The End of Television As We Know It

I’ve worked at local TV stations since I was 16, so it is with great trepidation I predict the end of the industry as we know it.

Former CBS News President Fred Friendly once told me owning a local TV station was like having a license to print money. Mr. Friendly didn’t know the license came with an expiration date in the early 21st Century.

Back in Friendly’s heyday in the 1960s and 1970s, people in most American cities could watch three or four local television stations. Viewers had only one place to watch a given program; if a show ran on Channel 4, it wouldn’t also turn up on another channel.

Fast forward to 2006. TV viewers can choose from a few dozen or a few hundred television channels. On a given day, you can watch Everybody Loves Raymond up to nine times on two channels, or select any of 6 showings of Becker spread across three channels. Sex & The City? Four episodes a day on one local broadcast channel and two cable channels, plus On Demand episodes available whenever you want it.

See the problem? Stations that were practically printing money just a few years ago are seeing the value of their syndicated programming dwindle, because those shows are available elsewhere. Do viewers really care whether they watch Seinfeld on a local station or on a Superstation? For the 88% of Americans with access to cable or satellite (1), there is no difference.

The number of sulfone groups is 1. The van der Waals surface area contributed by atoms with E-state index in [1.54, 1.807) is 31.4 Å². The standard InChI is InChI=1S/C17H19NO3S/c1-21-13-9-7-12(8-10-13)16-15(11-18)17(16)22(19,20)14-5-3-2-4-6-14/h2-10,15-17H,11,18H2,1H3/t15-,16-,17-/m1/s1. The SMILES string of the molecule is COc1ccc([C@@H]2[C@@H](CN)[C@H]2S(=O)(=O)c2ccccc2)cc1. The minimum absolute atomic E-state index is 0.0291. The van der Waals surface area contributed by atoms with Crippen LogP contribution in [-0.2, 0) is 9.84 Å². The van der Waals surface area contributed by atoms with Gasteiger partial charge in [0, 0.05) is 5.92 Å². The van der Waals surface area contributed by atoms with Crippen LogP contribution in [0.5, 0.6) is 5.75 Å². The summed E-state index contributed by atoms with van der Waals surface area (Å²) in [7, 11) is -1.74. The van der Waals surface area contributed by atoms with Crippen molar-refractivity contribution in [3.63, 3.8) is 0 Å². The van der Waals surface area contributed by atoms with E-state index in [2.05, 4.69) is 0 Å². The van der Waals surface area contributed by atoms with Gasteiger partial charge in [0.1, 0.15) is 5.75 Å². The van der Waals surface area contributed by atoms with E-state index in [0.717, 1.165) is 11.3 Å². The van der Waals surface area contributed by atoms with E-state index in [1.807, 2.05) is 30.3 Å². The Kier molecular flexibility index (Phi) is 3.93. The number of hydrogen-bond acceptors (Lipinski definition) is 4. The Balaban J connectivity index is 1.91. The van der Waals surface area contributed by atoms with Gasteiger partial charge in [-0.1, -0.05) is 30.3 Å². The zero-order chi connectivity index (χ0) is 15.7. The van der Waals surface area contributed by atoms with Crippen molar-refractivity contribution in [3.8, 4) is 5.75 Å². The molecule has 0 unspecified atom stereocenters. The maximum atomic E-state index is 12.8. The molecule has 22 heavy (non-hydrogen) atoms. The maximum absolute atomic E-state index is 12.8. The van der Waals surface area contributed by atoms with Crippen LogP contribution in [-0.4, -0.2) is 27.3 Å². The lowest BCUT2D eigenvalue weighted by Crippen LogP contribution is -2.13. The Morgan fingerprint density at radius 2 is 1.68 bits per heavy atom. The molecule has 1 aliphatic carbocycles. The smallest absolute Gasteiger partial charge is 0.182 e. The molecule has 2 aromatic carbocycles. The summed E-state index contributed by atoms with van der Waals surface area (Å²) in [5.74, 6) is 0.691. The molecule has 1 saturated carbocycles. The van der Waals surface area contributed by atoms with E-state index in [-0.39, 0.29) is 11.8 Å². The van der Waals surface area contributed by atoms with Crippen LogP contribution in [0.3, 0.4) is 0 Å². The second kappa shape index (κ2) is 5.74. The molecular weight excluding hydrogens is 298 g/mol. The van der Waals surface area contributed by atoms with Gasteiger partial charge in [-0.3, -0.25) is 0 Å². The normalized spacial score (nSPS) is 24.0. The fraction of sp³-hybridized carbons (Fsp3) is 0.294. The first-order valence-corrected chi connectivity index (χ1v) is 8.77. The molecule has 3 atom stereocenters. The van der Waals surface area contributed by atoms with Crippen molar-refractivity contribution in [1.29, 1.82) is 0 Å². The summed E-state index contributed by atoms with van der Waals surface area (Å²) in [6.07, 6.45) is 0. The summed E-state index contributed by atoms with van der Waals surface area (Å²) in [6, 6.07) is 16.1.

The transition to digital television compounds the problem: digital stations have the ability to multicast, that is, broadcast several programs at the same time. Stations could easily have more than 800 hours to program every week. If they program the music videos and sitcoms that are on dozens of other channels, they will get lost on the cable and satellite lineups.

Local television stations can no longer depend on networks and syndicators. They must schedule the only programs that are truly exclusive: programs they produce themselves.

Local programming has dwindled over the decades. In most cases, it currently means “news,” and most local stations run anywhere from 30 minutes to 8 hours of news a day.

News is a great start, but it won‘t fill 800 hours a week. NBC is on the right track with WeatherPlus, a local-national hybrid that will give The Weather Channel serious competition once it’s available in more homes.

Now is the time for ideas:

Local court shows, using real cases and real courtrooms. Somewhere between Court TV and Judge Judy lies a serious but compelling local series.
Food programs. These used to be a staple of local “women’s” programs with guests who were right out of Home Ec. Update the concept for today’s lifestyle by bringing in chefs from local restaurants to teach viewers how to make some favorite dishes. (Restaurants might be hesitant to give away their secrets until they see how many customers they gain from the publicity.)
Local sports: high school football, minor league baseball, stock car racing and gymnastics tournaments are going on in every community. The production can be as simple or as elaborate as you like.
Call-in shows. Let viewers ask questions about their health, their gardens, their cars and their computers. These shows are already popular on radio, but on TV viewers can e-mail photos of their wilted plants for the expert (and the viewers) to see.

This is just a starting point. Station groups will quickly see what works in one market and add it to the lineup in another market. They will find opportunities to share segments and entire programs. Some may even create the next syndication hit.

The expiration date is approaching. What stations do now will determine whether they gradually die or start printing money again by creating a new Golden Age of Local Television.

(1) 2005 Residential Cable and Satellite TV Satisfaction Survey, J.D. Power & Associates.